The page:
“Here’s my thought: I think that Erik Nilsson has a slider. And this slider has two settings at either end: charming and challenging. And as he takes us through his album Hearing Things, he moves this slider back and forth. Sometimes it’s at one extreme or the other; most times it’s set precisely in a spot that’s just enough of one while letting the other come through as well. It’s a tricky little balancing act, and while my first few listens to Hearing Things may have left me a little unsteady in terms of opinion, repeat listens have largely won me over. Nilsson’s work lands in something of a sweet spot for me as a listener, taking approachable bases, things possessed of an easy, lilting beauty, and then working them through this filter or that concept, finding workable juxtapositions and pushing envelopes as he goes. The album opens strong with the bubbling, slightly tremolo’d guitar notes of “Ex Nihilo.” Nilsson scrubs at his strings for extra texture, nudging the piece into a mildly hypnotizing rhythm and a sense of everything being made of crystal. There are a couple moments where a sweet jazz riff lifts above the sound for a nice touch. “On and Onward” is one of those tracks that just hooked itself into me the moment I heard it. Opening with big, emotional piano chords over a twinkling of chimes, it immediately establishes itself as a heartfelt ballad—and quite different from the tracks preceding it. Nilsson laces in a bear on the bass drum to bring a little extra force, and to get it ready to ramp up a touch more. Listen again for textured sounds, stuff that’s roughened up and chopped, that seem like they should be interruptive, but which instead not only add something when they’re there. but which, when they’re dropped back out, seem to amplify the clean ballad sound. The track that I surprisingly took to—after a couple of tries—is the intriguing “Distance, Wind and Heat.” We’re talking about a track that features what sounds for all the world like the ear-grinding squeal of a rusty swingset in motion. Nilsson starts off back at the piano, another sad song loaded with lonely echo. Guitar folds in…and then in comes the squeal. Honestly, it’s a little tough to listen to at first, and Nilsson even drops everything else out at one point so that all you’ve got is this sound. But wait it out. He begins to build the song back up, and once the drums come in, just this big, angry kick on the bass like someone’s pounding on the door, it not only takes off, but the squeal is suddenly a harmonic element playing counter to everything else that’s going on. Is it still a bit grinding? Well, yes. But everything else around it is so huge, so bold and forceful…you’ve got to dive into this one to understand. It works in a very weird way. Later, “Drawing/Dreaming” finds Nilsson alone with his guitar and lots of reverb. This is a sweet and simple piece with a load of soul. I’d take an album of just this, truth be told. Not everything works on Hearing Things. I could do without the stumbly minimalism of “Mood Swings,” and my vote is still out on the Reich-like “In One-Fifth of a Second.” Still, there have been many points during my numerous listens as I got ready to review this album where the emotional punch of Nilsson’s music just stops me in my tracks and I just need to take a moment to do nothing but listen. That’s effective stuff, and there’s plenty of effective stuff here. Do give this a listen.”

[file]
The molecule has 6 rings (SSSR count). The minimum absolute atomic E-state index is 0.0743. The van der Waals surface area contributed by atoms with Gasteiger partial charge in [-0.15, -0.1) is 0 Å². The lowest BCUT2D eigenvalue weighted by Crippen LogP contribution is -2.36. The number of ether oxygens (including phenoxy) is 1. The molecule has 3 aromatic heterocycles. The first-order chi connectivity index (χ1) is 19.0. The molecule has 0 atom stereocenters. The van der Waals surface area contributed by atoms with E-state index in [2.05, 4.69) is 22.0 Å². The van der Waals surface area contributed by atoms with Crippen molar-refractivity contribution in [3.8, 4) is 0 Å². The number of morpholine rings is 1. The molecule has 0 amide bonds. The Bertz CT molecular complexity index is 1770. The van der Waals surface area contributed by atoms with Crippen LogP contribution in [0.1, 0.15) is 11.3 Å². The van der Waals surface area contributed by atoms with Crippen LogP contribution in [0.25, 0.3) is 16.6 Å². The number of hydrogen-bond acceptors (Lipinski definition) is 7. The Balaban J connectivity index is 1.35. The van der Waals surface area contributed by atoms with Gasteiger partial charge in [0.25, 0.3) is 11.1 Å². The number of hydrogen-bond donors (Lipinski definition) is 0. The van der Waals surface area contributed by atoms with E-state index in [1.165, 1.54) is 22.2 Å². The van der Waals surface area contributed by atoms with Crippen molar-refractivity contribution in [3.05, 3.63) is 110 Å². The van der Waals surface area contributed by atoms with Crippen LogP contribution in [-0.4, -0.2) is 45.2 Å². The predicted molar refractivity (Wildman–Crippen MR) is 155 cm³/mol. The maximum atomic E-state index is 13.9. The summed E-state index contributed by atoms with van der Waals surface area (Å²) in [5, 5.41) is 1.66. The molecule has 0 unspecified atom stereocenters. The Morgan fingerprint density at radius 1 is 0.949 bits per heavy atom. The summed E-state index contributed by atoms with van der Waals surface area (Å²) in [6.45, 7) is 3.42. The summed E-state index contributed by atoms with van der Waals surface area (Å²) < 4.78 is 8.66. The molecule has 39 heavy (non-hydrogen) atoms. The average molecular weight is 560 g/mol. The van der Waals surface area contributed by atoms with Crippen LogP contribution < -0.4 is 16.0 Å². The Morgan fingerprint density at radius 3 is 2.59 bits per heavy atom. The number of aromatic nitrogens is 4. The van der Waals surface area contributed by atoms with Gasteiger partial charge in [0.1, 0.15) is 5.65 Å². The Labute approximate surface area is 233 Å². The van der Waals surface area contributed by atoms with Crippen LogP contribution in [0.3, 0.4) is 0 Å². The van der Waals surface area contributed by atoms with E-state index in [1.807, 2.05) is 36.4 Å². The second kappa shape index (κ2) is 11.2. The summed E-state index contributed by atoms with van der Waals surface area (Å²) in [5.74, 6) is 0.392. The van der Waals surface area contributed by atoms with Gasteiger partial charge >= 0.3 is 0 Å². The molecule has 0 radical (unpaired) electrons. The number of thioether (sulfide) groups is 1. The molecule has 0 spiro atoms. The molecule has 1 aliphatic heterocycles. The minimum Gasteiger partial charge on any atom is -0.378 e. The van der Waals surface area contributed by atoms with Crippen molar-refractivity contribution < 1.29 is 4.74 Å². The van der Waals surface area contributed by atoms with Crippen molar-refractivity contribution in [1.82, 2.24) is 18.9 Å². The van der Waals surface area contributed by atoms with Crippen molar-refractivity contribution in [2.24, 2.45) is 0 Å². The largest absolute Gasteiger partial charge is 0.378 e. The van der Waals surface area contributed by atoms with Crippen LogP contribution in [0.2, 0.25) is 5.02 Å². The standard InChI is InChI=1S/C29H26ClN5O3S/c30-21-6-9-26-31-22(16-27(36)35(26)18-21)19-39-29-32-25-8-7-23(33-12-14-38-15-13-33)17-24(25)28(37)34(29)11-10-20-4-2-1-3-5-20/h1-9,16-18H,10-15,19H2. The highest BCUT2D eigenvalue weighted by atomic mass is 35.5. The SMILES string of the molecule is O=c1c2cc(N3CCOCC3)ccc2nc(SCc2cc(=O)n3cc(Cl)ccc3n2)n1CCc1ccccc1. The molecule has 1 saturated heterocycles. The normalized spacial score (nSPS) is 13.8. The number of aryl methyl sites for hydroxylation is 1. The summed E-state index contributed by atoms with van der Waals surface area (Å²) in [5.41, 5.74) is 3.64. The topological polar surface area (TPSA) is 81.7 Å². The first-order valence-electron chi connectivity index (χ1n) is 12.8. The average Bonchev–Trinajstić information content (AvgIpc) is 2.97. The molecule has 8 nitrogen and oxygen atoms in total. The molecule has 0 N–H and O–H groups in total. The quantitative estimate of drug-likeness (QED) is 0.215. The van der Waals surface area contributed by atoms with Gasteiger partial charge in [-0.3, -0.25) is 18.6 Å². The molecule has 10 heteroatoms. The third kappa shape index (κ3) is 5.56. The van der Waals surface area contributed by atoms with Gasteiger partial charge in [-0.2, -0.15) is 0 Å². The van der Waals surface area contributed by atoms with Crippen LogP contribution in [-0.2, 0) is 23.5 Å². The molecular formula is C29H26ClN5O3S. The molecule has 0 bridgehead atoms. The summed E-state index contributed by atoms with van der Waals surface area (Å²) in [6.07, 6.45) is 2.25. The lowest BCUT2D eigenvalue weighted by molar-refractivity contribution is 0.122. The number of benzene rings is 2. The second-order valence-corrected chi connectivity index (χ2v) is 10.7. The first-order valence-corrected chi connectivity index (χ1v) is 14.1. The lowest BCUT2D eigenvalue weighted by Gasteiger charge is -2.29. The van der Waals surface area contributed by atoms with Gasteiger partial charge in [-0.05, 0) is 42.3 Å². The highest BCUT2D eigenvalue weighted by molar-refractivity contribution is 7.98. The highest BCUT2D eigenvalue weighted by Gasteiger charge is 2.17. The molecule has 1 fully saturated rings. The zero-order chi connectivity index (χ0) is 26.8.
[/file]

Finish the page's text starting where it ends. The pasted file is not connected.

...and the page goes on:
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- Kramies Self-Titled Album Reviewed at Vents Magazine